Art

My New Diana F+

I have always loved taking pictures for fun. Just like journaling, it’s so satisfying to flip back to something from years ago and instantly be taken back to that moment- a moment that I might not have remembered if I hadn’t taken a picture just for the hell of it.

I’ve only had a few cameras in my life. I think my first camera was a clunky Polaroid, and each picture was a dollar. That didn’t stop me from taking TONS of pictures.

My next camera was a random crappy camera, but it had Keroppi all over it, and so I loved it dearly. I had to wait a little longer for the photos, and though they weren’t a dollar a piece, being prolific was still beyond my elementary school budget.

Starting in junior high I switched over to digital cameras. They were so much faster, took up less physical space, and they were cheaper (in the long run). There was the 1.3 Mpx Fuji in junior high, then the 5.0 Mpx Canon my dad gave me in college, followed by a 10.0 Mpx Canon I got last year. Strangely enough, I don’t even use cameras anymore, I’ve switched over to taking pictures with a smartphone that Ryan is letting me borrow.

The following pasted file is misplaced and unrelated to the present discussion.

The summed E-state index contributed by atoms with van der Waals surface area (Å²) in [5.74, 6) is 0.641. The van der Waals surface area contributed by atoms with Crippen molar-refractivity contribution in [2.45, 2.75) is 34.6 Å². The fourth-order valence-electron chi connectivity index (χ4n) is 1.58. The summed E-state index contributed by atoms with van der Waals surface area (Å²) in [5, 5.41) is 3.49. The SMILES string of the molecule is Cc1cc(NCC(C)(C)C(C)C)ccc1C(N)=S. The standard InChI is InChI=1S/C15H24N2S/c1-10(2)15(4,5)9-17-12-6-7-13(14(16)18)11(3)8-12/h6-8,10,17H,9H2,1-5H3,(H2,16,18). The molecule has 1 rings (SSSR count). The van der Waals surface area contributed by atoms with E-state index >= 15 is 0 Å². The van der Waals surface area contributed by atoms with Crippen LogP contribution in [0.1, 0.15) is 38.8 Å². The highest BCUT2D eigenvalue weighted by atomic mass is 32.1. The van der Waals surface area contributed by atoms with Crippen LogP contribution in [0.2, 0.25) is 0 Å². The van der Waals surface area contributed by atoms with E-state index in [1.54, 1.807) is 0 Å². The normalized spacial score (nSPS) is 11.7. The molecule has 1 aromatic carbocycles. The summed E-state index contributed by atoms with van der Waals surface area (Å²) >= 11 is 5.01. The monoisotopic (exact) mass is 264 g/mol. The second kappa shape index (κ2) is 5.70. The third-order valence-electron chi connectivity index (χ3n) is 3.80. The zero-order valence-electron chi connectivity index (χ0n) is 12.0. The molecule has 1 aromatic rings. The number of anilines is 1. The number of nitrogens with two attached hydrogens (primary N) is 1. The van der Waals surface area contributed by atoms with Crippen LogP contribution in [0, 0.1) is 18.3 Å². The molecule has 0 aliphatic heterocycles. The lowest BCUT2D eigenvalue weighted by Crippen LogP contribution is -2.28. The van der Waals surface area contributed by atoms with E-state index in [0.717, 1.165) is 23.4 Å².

I haven’t had an analog camera in a decade. So here is my first entry back into the world:

Pic from the Lomo shop

the Diana F+!!! I received it as an anniversary present and I couldn’t be happier. Well yes there were sentimental reasons for the present that I can appreciate, but really, I’ve always wanted one of these guys. They look like cheap fun. And they are… cheap.  Oh yeah, it’s 100% plastic baby.

For those who aren’t acquainted with this particular camera, it is one among several lines of 1960s toy camera reproductions by the Vienna-based camera company Lomography. The key features of these types of cameras are:

  • They are made of cheap plastic and feel light like a toy, not rough and tumble at all
  • They are overpriced
  • They are unpredictable, which results in crappy dreamy and artistic photos
  • They require out of stock film
  • Everything is super manual, from the film to shutter exposure
  • They are loved by hipsters

Well, that all sounds incredibly daunting, hunh? I don’t care if I look like a giant geek, I just want to play with the thing. I’m almost done with my first roll of 120 film, and I’m really looking forward to sharing the results here (if I can find a scanner)!

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